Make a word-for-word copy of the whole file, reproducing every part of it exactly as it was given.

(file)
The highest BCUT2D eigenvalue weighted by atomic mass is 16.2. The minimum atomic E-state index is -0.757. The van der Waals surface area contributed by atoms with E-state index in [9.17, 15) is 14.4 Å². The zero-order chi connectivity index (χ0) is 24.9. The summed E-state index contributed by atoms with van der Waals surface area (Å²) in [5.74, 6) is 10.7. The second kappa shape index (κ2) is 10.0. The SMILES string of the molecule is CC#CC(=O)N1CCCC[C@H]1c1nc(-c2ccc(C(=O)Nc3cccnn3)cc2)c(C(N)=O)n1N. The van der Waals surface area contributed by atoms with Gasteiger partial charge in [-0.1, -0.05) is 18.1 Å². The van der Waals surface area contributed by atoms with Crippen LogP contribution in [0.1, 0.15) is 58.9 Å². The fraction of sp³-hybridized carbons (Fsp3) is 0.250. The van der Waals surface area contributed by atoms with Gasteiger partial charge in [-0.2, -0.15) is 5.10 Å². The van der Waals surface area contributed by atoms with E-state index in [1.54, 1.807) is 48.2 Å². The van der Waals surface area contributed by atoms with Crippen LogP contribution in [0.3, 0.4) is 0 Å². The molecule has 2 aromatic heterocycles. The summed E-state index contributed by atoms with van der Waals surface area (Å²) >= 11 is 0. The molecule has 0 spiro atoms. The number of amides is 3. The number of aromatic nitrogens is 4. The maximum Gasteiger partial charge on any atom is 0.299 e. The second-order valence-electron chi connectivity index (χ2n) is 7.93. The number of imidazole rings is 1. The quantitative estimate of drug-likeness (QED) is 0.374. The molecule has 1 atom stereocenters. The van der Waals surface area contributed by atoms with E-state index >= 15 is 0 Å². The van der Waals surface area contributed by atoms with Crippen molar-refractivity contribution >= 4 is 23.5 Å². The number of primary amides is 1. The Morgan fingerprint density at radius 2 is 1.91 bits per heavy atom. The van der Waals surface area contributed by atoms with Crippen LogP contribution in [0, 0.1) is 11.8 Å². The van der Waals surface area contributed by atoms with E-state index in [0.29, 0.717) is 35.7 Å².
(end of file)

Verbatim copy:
The highest BCUT2D eigenvalue weighted by atomic mass is 16.2. The minimum atomic E-state index is -0.757. The van der Waals surface area contributed by atoms with E-state index in [9.17, 15) is 14.4 Å². The zero-order chi connectivity index (χ0) is 24.9. The summed E-state index contributed by atoms with van der Waals surface area (Å²) in [5.74, 6) is 10.7. The second kappa shape index (κ2) is 10.0. The SMILES string of the molecule is CC#CC(=O)N1CCCC[C@H]1c1nc(-c2ccc(C(=O)Nc3cccnn3)cc2)c(C(N)=O)n1N. The van der Waals surface area contributed by atoms with Gasteiger partial charge in [-0.1, -0.05) is 18.1 Å². The van der Waals surface area contributed by atoms with Crippen LogP contribution in [0.1, 0.15) is 58.9 Å². The fraction of sp³-hybridized carbons (Fsp3) is 0.250. The van der Waals surface area contributed by atoms with Gasteiger partial charge in [-0.2, -0.15) is 5.10 Å². The van der Waals surface area contributed by atoms with E-state index in [1.54, 1.807) is 48.2 Å². The van der Waals surface area contributed by atoms with Crippen LogP contribution in [0.3, 0.4) is 0 Å². The molecule has 2 aromatic heterocycles. The summed E-state index contributed by atoms with van der Waals surface area (Å²) >= 11 is 0. The molecule has 0 spiro atoms. The number of amides is 3. The number of aromatic nitrogens is 4. The maximum Gasteiger partial charge on any atom is 0.299 e. The second-order valence-electron chi connectivity index (χ2n) is 7.93. The number of imidazole rings is 1. The quantitative estimate of drug-likeness (QED) is 0.374. The molecule has 1 atom stereocenters. The van der Waals surface area contributed by atoms with E-state index >= 15 is 0 Å². The van der Waals surface area contributed by atoms with Crippen molar-refractivity contribution >= 4 is 23.5 Å². The number of primary amides is 1. The Morgan fingerprint density at radius 2 is 1.91 bits per heavy atom. The van der Waals surface area contributed by atoms with Crippen LogP contribution in [0, 0.1) is 11.8 Å². The van der Waals surface area contributed by atoms with E-state index in [0.29, 0.717) is 35.7 Å².